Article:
The screenshots have a time and date.
After it was mentioned somewhere, by some guy with a Guy Fawkes avatar, that even a 1 minute discrepancy between their “capture” and the ISP logs could point to the wrong customers, they started touting how their records were sure to be accurate because they were keeping their time synced with one of the atomic time servers.
Of course no court seems to be aware of the university study that shows you can frame an IP address, a laser printer on their network was alleged to have uploaded “The Matrix”, and that this tech can never actually catch the “criminal”. At best it can lead you to where they might have been borrowing signal, but that would require investigation once you had the name… and that costs money.
They are already spending way to much on these cases, $350 to get the names of several thousand people and then $45 a head to get the report, then sending each one a scary letter threatening to ruin their good name but it can all go away for a few thousand dollars… much less than getting a lawyer to defend you in court.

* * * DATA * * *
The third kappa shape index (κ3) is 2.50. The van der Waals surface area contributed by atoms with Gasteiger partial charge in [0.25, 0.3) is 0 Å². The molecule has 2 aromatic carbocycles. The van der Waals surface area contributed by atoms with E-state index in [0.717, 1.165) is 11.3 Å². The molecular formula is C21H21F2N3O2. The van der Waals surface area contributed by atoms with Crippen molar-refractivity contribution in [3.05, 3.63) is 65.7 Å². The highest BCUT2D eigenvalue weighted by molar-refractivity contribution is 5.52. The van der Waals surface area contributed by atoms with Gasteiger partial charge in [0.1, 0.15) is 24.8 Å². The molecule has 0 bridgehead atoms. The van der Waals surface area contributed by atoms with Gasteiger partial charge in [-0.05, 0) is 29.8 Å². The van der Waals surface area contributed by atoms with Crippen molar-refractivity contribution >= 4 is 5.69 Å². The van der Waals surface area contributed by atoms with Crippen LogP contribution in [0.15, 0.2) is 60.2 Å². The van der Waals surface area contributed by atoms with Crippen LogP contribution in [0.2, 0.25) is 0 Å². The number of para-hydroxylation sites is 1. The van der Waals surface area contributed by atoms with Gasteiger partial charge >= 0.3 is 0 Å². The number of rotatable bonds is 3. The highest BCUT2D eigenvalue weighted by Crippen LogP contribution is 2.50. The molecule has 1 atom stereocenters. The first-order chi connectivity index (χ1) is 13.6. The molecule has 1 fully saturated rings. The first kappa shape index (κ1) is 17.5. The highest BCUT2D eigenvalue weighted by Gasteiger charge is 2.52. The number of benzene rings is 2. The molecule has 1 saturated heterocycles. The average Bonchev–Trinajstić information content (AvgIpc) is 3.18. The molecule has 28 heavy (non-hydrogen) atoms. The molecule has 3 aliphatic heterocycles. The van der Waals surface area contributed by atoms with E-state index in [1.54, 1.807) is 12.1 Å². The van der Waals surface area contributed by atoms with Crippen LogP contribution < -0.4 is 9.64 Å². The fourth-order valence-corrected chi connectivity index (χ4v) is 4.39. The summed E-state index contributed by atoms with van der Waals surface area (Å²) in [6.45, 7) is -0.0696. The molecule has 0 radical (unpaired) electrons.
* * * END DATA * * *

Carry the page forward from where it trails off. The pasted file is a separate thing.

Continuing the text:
“Its a nice house, it would be a shame if it burned to the ground…” with a law degree. I guess that is the distinction that makes it not extortion.
They don’t catch them.
The send scary letters to the person paying the bill and suggest that they will face liability because it is their connection so its better to just pay a small fee than drag this out in court.
A Simple Way Out
Except for those pesky Congresscritters who were pushing for data retention laws running around 5 years IIRC.
It was for the children, and to stop terrorists…
If they do end up having to hand over names and addresses, they should send out their own letter first that explains what is going on and directs them to forward copies of any settlement offers etc, and let their lawyers use it to fight them in court.